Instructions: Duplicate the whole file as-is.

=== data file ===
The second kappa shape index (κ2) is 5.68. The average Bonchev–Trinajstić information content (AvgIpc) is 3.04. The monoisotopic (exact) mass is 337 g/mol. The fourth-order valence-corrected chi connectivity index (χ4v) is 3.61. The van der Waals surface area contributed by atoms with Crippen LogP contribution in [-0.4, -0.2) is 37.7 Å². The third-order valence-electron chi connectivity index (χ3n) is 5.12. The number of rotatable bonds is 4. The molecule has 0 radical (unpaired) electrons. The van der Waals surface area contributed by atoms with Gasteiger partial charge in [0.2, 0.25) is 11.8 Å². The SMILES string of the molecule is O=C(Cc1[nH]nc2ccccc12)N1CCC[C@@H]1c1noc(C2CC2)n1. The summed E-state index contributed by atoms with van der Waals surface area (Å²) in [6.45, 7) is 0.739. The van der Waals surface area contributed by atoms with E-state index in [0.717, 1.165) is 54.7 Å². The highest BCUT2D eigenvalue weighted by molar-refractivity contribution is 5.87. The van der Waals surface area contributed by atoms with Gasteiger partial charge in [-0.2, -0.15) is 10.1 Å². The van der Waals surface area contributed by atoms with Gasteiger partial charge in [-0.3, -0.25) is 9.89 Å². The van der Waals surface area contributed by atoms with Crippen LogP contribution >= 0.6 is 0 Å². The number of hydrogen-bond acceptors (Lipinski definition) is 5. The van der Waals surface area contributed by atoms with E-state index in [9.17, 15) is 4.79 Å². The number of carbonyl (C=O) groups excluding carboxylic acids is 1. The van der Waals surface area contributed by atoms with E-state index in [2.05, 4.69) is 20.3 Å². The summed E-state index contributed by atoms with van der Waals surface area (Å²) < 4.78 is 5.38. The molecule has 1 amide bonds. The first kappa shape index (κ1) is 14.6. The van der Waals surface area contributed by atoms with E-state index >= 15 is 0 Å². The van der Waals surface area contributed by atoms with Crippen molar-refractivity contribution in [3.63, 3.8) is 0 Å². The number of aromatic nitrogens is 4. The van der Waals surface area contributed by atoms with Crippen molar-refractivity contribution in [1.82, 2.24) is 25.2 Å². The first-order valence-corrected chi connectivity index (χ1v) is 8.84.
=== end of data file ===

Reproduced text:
The second kappa shape index (κ2) is 5.68. The average Bonchev–Trinajstić information content (AvgIpc) is 3.04. The monoisotopic (exact) mass is 337 g/mol. The fourth-order valence-corrected chi connectivity index (χ4v) is 3.61. The van der Waals surface area contributed by atoms with Crippen LogP contribution in [-0.4, -0.2) is 37.7 Å². The third-order valence-electron chi connectivity index (χ3n) is 5.12. The number of rotatable bonds is 4. The molecule has 0 radical (unpaired) electrons. The van der Waals surface area contributed by atoms with Gasteiger partial charge in [0.2, 0.25) is 11.8 Å². The SMILES string of the molecule is O=C(Cc1[nH]nc2ccccc12)N1CCC[C@@H]1c1noc(C2CC2)n1. The summed E-state index contributed by atoms with van der Waals surface area (Å²) in [6.45, 7) is 0.739. The van der Waals surface area contributed by atoms with E-state index in [0.717, 1.165) is 54.7 Å². The highest BCUT2D eigenvalue weighted by molar-refractivity contribution is 5.87. The van der Waals surface area contributed by atoms with Gasteiger partial charge in [-0.2, -0.15) is 10.1 Å². The van der Waals surface area contributed by atoms with Gasteiger partial charge in [-0.3, -0.25) is 9.89 Å². The van der Waals surface area contributed by atoms with Crippen LogP contribution >= 0.6 is 0 Å². The number of hydrogen-bond acceptors (Lipinski definition) is 5. The van der Waals surface area contributed by atoms with E-state index in [9.17, 15) is 4.79 Å². The number of carbonyl (C=O) groups excluding carboxylic acids is 1. The van der Waals surface area contributed by atoms with E-state index in [2.05, 4.69) is 20.3 Å². The summed E-state index contributed by atoms with van der Waals surface area (Å²) < 4.78 is 5.38. The molecule has 1 amide bonds. The first kappa shape index (κ1) is 14.6. The van der Waals surface area contributed by atoms with E-state index >= 15 is 0 Å². The van der Waals surface area contributed by atoms with Crippen molar-refractivity contribution in [3.63, 3.8) is 0 Å². The number of aromatic nitrogens is 4. The van der Waals surface area contributed by atoms with Crippen molar-refractivity contribution in [1.82, 2.24) is 25.2 Å². The first-order valence-corrected chi connectivity index (χ1v) is 8.84.